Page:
I will not go through the details of this in here, mostly because the docs have a good overview article and details examples for all of them: Javascript Component, Vaadin Addon and the GWT Component. But to give you a brief impression of what is possible, here is the JS example from the docs:

Example of a custom Javascript Component (Jquery UI Slider)

Generate models from existing databases

The next thing that got my attention is the ability to create an application from an existing database. This is a very interesting approach when you already have a application up and running with a “reasonably normal” database structure. The existing application can be a Java application but it clearly does not have to be one.

Studio will guide you through a wizard that will read the structure from the database you configured in the project properties. During the process, you can adjust the mapping from the database to the generated models.

To get an idea about the model generation wizard, you can try the following:

  1. Download HSQLDB sample database from here
  2. Create a new project from studio
  3. Run the server so that the automcatically defined HSQLDB will be started
  4. Connect to the database with a generic database tool like the embedded DatabaseManagerSwing from HSQLDB or the IntelliJ IDEA Database Connection tool
  5. Execute the downloaded SQL script on the database
  6. Start the Model Generation from Studio (Entities > Generate Model)

After doing so, you will see something similar to the image below. The wizard has a few steps to adjust the mapping, generate screens and finally see and adjust the database migration scripts.

Model Generation from existing database structure

Deploy to cloud services from studio

A pretty cool thing is the ability to directly deploy CUBA applications to cloud services.

When you have a look at cloud provider settings, you will see some basic information to login. As I looked throuh the provider picker, I surprisingly didn’t know any provider from the list. It turns out that the list is a list of implementation providers for Jelastic Cloud where you can select different providers that all run Jelastic in their datacenter.

Jelastic is probably not the most obvious choice when the label is “Cloud deployment” in the market of big players like AWS, Azure or Google. But I think it is defenitly a step in the right direction and I personally will give Jelastic a chance. That said, there are a lot of possibilities in the cloud path for CUBA Studio and i’m looking forward on what will come next regarding cloud integration.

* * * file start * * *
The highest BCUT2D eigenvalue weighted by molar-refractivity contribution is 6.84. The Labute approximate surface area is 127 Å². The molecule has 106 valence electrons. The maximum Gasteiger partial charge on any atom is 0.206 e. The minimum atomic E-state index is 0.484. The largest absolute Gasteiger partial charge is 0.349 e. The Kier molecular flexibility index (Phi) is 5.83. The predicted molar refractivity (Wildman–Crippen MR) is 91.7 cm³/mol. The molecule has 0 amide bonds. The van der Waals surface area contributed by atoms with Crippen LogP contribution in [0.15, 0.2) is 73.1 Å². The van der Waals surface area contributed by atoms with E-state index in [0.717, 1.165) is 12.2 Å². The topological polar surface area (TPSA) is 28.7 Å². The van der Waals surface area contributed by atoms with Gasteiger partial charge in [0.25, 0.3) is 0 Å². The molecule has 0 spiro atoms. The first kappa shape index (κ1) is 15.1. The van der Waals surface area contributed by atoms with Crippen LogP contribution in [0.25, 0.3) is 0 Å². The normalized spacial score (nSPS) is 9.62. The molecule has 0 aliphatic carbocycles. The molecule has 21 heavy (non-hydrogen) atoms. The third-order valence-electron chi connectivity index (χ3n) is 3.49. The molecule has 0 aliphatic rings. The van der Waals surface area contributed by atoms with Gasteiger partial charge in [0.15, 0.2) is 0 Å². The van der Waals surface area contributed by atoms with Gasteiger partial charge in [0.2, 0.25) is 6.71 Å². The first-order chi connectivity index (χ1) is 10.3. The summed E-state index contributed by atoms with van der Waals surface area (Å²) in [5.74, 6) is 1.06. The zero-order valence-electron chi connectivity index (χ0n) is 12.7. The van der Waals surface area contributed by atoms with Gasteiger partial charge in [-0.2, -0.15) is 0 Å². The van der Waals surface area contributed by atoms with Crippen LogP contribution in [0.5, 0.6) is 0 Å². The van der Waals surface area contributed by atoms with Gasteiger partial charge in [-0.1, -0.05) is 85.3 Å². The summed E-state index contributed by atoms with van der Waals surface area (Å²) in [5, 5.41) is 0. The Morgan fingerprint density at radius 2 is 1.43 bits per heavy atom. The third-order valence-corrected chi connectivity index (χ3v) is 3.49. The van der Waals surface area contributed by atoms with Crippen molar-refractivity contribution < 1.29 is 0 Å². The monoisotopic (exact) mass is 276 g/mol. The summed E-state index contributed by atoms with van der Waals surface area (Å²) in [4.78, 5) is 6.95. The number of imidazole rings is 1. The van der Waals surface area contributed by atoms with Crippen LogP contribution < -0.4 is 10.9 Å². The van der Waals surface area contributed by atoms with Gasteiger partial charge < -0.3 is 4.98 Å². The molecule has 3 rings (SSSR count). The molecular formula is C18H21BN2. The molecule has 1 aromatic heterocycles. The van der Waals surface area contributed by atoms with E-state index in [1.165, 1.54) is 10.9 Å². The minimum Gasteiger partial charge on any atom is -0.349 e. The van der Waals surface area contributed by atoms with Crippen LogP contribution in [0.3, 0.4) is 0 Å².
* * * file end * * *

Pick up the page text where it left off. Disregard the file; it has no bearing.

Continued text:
API for entity graphs export/import

In order to import or export data it is now possible to use JSON files as the way to go. The EntityImportExportService interface allows you to do exactly this.

Also you can find a UI for this feature in a number of screens, for example the Entity inspector screen, where you can import or export arbitrary data right out of the box.

If you would like to embed the same feature in the workflow or screens you created by yourself, you can have a look at GroupBrowser for a running example.

Row-level security constraints updates

The last thing that is quite an important change in the new release is row-level security. There has been row-level security before (as i described in the cuba-security blog post, but with the new release it has become much more comprehensive.

In the first blog post, where I talked about the security aspects of the system, one of my examples was:

Managers in TX (Headquarter) see all customers from all locations, but cannot edit them

It turns out, that actually at this point in time CUBA was not really capable of doing it. With the new possibility of creating constraints with groovy, this exact feature becomes possible to achieve. I’ll give you an example of this in the next security blog post, so stay tuned.

To wrap this up, I think there a few very cool features packed into this release. The license change is probably the most important one.

So, I encourage you to play with the changes. Just go to the download section and start from there.

Mario David

Mario David
Software developer with passion on agile, web and fast development, blogger, father, family guy